After his retirement, Mr. Kasturi continued to be involved and remain intensely interested in different aspects of the organisation’s development and growth.
In 2004-05, he followed and involved himself in the major exercise of redesigning The Hindu, undertaken by Mario Garcia.
One of his principal anxieties related to mediocrity in the organisation. He made it a point to interact periodically with a wide cross-section of senior staff members of the organisation. Interestingly, one of the latest meetings he had was with a group of three relatively young staff members of The Hindu towards the end of April. With them he spent upwards of two hours in his house, discussing how the organisation needs to focus on roles and tasks for the future.
He continued to work his passion for newspaper design, experimenting with tools and methods in a fully equipped home-office.
In is recent years in retirement, he made it a point to visit Kasturi Buildings, the headquarters of the company, to interact extensively with technical and also editorial personnel with a view to conveying the expertise at his command — and also learning in the process, as he would put it. This was a rigorous journey focussed on his life’s work and mission.
Photography was a particular area of interest and indeed fascination for Mr. Kasturi. He never tired of discussing with the photographers of the newspaper ever-newer ways of getting better images and maximising the use of equipment.
He knew many of the employees of the company by name, and had pleasant, gentle and kind-hearted dealings with a large number of them over a long period. The hearty applause, predominantly among employees and former employees of the company, that filled the University Centenary Hall in Chennai at a function marking the 125th year celebrations of The Hindu in Chennai in 2003, as Mr. Kasturi made an entry, bore ample testimony to this. His soft-spoken and but firm manner, and simple attire at work, were memorable.
For Mr. Kasturi, one of the most challenging phases of his stewardship of the newspaper was witnessed during the period of the Emergency that saw newspapers coming under unprecedented pressure from the government.
Mr. Kasturi was a deeply religious person throughout his life.
He lived to see the organisation he devoted his life to, making a significant transition over the past few months into one that is set on a new management path involving professionals who come from outside of the family that owns the company, in key positions for the first time. As Kasturi and Sons thus moved on to face up to the emerging opportunities and challenges of the market, he was the happier for it.
जी कस्तूरी के नेतृत्व में हिन्दू का आधुनिकीकरण हुआ, पर वे विवाद में भी रहे। खासतौर से अपने भतीजे एन राम के साथ उनकी असहमतियाँ चर्चित रहीं। कुलदीप नायर के अनुसार आपतकाल में हिन्दू और हिन्दुस्तान टाइम्स ने इंदिरा गांधी का खुलकर समर्थन किया। जून 2010 में संडे गार्डियन में प्रकाशित उनके लेख का अंश पढ़ें
Except for the Indian Express, the leading light during the Emergency, practically all papers preferred to side with the government.मीडिया ब्लॉग सैंस सैरिफ ने कस्तूरी और एन राम के विवाद के बारे में लिखा है-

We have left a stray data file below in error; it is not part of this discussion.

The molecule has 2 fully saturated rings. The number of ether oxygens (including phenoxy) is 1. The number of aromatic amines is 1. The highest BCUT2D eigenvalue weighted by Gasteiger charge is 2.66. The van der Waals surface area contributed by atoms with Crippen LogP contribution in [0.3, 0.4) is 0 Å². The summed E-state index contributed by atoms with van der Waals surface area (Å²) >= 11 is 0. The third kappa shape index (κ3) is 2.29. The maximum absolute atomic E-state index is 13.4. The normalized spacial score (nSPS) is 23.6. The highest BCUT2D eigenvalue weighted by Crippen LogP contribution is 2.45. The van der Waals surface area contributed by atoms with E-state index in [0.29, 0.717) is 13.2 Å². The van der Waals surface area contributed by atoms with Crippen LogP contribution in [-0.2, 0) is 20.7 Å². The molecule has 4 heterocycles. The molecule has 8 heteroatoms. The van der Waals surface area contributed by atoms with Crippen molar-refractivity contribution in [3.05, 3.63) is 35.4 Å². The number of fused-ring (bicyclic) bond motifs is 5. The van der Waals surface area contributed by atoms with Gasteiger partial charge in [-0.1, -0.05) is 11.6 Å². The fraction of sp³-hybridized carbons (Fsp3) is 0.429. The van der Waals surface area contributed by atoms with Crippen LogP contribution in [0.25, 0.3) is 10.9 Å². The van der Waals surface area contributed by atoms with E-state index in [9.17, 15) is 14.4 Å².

The two of the worst were The Hindu and the Hindustan Times.
Hindu’s editor G. Kasturi became a part of the establishment. He headed Samachar, the news agency that was formed after the merger of PTI, UNI and Hindustan Samachar. He obeyed the government diktat on how to purvey a particular story or suppress it. He could not withstand government pressure.
The Hindustan Times, owned by the Birlas, was always with the Congress. K.K. Birla, then its chairman, took over as chairman of the Indian Express and changed its editor by replacing incumbent S. Mulgaonkar with V.K. Narasimhan, who proved to be a tough nut to crack. Birla was the complete opposite of Ramnath Goenka, the owner of the Indian Express. Goenka fought the government tooth and nail and staked all that he had built in his life….
The Times of India was edited by Sham Lal, who had impeccable credentials. Girilal Jain, the resident editor in Delhi, too stood by the principle of free press. Both were pro-Indira Gandhi but against press censorhip. However they felt handicapped because the management wanted to play it safe.
Ananda Bazaar Patrika owner Ashoke Sarkar was a man of courage and gave his blessings to his principal correspondent Barun Sengupta’s fight against the emergency. The paper, however, managed to escape the wrath of the then West Bengal chief minister Siddhartha Shankar Ray, who was the author of the Emergency.
My friend K.M. Mathew, the owner of the vast empire of Malayala Manorama, stood his ground and despite the pressures on him showed where his sympathies lay when he invited to open a photo exhibition at Kottayam after my release from jail. The country was still in the middle of the Emergency. Yet, Mathew showed his annoyance in his own way.”
In 1989, when the Bofors scandal was at its peak, Kasturi got into a public spat with his nephew and then associate editor, N. Ram, as the shadow of the scam lengthened.
In October that year, The Hindu published the first part of a three-page article (authored by Ram and Chitra Subramanian) with the promise “To be continued”. However, Kasturi blocked the second instalment and published a front-page noteexplaining the discontinuation.
“Enough has been written supported by extensive documentation in The Hindu to establish the face of the cover-up and the non-serious pursuit of the investigation by the official agenies and give the lie to the government’s latest assertions.”
Miffed, Ram went public and issued a statement against his uncle (G.Kasturi is Ram’s father, G. Narasimhan‘s brother) for acting “arbitrarily, capriciously and in a manner highly derogatory of the traditions, norms and values of independent, ethical journalism,” and calling the editor’s note “a conspicuous insult to the traditions of independent, intellectually and socially serious, and ethical journalism.”
इंदर मल्होत्रा का लेख